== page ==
Defining Personal Freedom
In last article we have defined self improvement and promised to define another crucial concept that we will be exploring on this site, personal freedom. The topic of freedom is usually considered to be very complex, which may be true, but I would also accept the possibility that it is in fact simple, but easily misunderstood.
In either case this article is an attempt to provide a good definition as a solid starting point for the discussion of personal freedom and it's achievement and/or preservation and its role in the process of personal development.
The word "personal" is prevalently associated with everything that relates to a person which is a totality of who and what you are where "who" represents your personality or self and "what" represents your physical nature as a human being.
The word "freedom" is used in many contexts and prevalently seems to refer to one of the following:
- 1. Lack of compulsion, coercion or restraint by a human.
- 2. Lack of a necessity, inability or other natural constraints.
The first is the kind of freedom that people tend to most talk about and pursue as a cause. It is the freedom of one human from another, but also the freedom of yourself from your own compulsions. The second kind is more about the natural state of the universe, including yourself as a part of it, with all the laws by which it operates. To achieve more "freedom" in the second sense is to conquer more of nature. It is what scientists and technologists are all about.
It is the first kind of freedom that we will refer to when speaking of personal freedom however, the freedom from human compulsion or coercion. The word "personal" makes a particular distinction here which makes the freedom in question specifically relative to the person; it depends on that person. Personal freedom then is up to you and not somebody else. It therefore refers to freedom from compulsions that you bring upon yourself.
Self Inflicted Compulsions
These compulsions arise through a variety of processes. Some may have developed in early formative ages of childhood as a result of particular styles of parenting or particularly traumatic experiences. Others may have developed as a result of cultural upbringing and the desire to fit in to certain social and cultural norms. And sometimes they may arise due to particular genetic inheritance or certain biological or neurological problems. These compulsions are usually of emotional nature and sometimes reside deep into the subconscious mind, thus remaining undetectable without deep introspection or psychotherapy. Yet they "make you" do certain things or react in certain ways which you would rather not, as if you aren't in control.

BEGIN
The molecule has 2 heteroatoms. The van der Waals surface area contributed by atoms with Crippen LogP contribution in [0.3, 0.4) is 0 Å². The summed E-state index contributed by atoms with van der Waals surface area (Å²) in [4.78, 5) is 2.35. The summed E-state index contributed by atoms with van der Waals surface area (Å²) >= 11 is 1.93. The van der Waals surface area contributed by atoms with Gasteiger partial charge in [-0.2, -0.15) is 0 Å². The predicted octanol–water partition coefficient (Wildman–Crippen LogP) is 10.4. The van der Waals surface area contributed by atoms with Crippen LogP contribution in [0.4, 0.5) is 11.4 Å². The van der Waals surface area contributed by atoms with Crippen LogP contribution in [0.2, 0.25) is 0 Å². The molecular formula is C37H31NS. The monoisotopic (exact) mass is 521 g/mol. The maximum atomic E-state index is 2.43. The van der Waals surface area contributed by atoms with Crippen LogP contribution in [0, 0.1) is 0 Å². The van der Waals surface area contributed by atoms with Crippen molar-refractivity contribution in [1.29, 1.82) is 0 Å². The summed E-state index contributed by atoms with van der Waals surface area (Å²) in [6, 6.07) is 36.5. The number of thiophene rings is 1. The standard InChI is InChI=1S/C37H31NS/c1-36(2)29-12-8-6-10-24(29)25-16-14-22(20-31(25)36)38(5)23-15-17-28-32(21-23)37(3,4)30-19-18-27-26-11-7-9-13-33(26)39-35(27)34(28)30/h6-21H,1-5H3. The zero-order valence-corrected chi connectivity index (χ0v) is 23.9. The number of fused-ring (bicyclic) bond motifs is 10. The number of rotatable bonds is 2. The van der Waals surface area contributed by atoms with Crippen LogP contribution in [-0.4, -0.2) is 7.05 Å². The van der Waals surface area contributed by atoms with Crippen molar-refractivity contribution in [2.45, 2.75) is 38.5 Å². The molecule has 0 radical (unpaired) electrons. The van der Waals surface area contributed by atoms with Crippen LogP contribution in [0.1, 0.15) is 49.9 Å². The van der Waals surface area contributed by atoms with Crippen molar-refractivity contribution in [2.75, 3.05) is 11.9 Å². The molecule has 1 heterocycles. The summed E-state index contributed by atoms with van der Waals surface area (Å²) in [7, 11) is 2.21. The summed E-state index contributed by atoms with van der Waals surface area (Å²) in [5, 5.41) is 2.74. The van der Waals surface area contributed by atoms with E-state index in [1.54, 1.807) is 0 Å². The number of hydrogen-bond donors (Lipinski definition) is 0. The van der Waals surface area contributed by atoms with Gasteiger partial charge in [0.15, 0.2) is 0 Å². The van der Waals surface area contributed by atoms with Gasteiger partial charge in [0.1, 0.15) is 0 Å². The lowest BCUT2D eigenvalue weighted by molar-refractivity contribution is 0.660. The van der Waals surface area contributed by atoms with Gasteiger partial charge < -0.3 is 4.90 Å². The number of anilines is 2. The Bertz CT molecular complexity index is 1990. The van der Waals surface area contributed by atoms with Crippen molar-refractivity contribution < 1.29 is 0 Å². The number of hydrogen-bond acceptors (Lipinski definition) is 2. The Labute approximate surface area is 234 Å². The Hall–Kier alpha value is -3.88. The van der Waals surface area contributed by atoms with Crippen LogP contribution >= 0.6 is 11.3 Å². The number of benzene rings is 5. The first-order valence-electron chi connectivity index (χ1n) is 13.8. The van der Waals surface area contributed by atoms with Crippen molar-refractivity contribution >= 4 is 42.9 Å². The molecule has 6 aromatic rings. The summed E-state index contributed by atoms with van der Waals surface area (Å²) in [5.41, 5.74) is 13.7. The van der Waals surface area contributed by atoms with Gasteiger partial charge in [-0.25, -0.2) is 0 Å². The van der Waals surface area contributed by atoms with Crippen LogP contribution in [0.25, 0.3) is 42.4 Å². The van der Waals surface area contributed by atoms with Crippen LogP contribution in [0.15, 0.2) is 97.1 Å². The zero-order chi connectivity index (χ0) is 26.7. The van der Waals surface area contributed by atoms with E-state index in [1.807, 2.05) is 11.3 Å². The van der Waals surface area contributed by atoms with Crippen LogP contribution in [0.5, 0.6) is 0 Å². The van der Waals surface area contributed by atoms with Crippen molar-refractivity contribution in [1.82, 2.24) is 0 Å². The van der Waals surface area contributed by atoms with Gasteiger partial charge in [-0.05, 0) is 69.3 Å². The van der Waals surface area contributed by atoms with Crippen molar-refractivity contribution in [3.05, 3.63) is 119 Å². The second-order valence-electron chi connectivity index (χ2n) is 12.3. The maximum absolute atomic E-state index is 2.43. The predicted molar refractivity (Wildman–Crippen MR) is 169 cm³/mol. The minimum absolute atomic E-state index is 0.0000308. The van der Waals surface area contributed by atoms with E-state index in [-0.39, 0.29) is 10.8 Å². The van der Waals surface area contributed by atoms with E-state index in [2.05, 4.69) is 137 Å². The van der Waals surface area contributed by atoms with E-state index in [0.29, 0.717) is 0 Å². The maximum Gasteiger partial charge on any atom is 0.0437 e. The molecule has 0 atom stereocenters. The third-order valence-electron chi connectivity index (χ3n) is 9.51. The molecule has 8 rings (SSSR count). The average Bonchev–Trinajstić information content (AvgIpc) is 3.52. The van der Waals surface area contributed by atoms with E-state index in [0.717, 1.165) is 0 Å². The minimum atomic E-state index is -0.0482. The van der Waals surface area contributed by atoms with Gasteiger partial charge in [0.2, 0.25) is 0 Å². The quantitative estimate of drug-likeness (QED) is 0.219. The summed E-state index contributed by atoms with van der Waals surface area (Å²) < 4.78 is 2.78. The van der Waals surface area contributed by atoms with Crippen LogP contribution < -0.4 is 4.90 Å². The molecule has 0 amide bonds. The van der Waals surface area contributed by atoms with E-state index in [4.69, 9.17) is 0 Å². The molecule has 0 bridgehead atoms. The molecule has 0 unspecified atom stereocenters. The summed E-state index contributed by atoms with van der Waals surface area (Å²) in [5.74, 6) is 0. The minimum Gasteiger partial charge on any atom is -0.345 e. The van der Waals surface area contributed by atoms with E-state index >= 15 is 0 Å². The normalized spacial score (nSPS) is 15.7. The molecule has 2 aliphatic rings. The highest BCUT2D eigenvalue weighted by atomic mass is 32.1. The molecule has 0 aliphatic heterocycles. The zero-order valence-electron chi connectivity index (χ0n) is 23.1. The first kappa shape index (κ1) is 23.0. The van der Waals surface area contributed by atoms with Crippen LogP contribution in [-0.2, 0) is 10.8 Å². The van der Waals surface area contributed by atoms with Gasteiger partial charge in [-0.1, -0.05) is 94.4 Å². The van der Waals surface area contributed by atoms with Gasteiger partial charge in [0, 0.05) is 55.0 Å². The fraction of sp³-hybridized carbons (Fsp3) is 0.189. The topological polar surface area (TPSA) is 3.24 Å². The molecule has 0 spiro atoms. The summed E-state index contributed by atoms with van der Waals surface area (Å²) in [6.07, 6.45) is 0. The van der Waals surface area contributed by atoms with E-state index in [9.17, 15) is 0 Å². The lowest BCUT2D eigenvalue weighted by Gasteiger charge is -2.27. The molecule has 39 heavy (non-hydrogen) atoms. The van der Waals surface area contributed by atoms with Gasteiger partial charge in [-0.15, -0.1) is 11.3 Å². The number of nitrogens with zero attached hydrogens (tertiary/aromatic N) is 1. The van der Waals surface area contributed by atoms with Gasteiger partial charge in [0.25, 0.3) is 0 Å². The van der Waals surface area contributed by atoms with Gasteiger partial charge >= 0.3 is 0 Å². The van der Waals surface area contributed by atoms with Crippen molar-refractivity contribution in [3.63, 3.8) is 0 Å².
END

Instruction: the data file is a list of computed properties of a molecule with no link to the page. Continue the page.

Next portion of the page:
Now I'm no expert on these matters nor should what I say be taken as more than an independent philosophical exploration pursued in hopes of coming up with useful ideas and information, but it seems clear that these compulsions present a major obstacle to a process of self improvement, if such process is desired and pursued. Much of these compulsions come down to certain deep rooted habits that are hard to get rid of yet which prevent a person from moving forward towards a goal that (s)he may have set out for self.
Personal freedom is therefore a necessary requirement for successful self improvement and personal growth. If you have a vision of your better self, of who you would truly love to be, yet find it very difficult to actually get there because you almost automatically always revert to behavior that defines what you currently are and which you may be unhappy with, you are lacking in personal freedom. In order to free yourself you would need to identify which of the compulsions are keeping you from making real change and then strive to free yourself from them.
A person with maximum of personal freedom may be able to override a lack of freedom from other people's coercion as well. If they are, for instance, threatened violence if they do not hand over a particular sum of money to a robber, instead of automatically succumbing to fear and panic quickly handing the money they may remain calm knowing that even such situations are ones not lacking in personal choice. As such they may be able to detect opportunities or signs they otherwise could not. Maybe the robber doesn't sound too threatening or convincing - maybe he isn't capable of actually making good on his threat - maybe if you refuse he will just walk away.
In any case, even if you choose to give him the money, as a person of such high level of personal freedom you would know that the decision to give the money was your own choice, the best choice you could make given the circumstance you evaluated. He may have took your money, but he didn't take your personal freedom. He didn't make you afraid. This gives you a sense of power and serenity.
There are many other examples of how personal freedom gives you a kind of personal power. Being who you wish to be regardless of what others think of it, believing something on the basis of your own rational thought regardless of what somebody told you to believe, doing something you think is right regardless of how many people may abhor it. In a way, freeing yourself from your own compulsion is the first crucial step towards freeing yourself from potential servitude to others. Not only that, but it allows you to become a living example of what you may wish others or the world to be. You may, as Gandhi suggested, "be the change you want to see in the world".
In the next article I will be defining exactly that, social change, after which we will embark on a journey of exploration of all of the nuances of these important concepts, some of which have been brought up in these defining articles. The idea is to help each other grow and see just how far we could go in personal liberation and empowerment.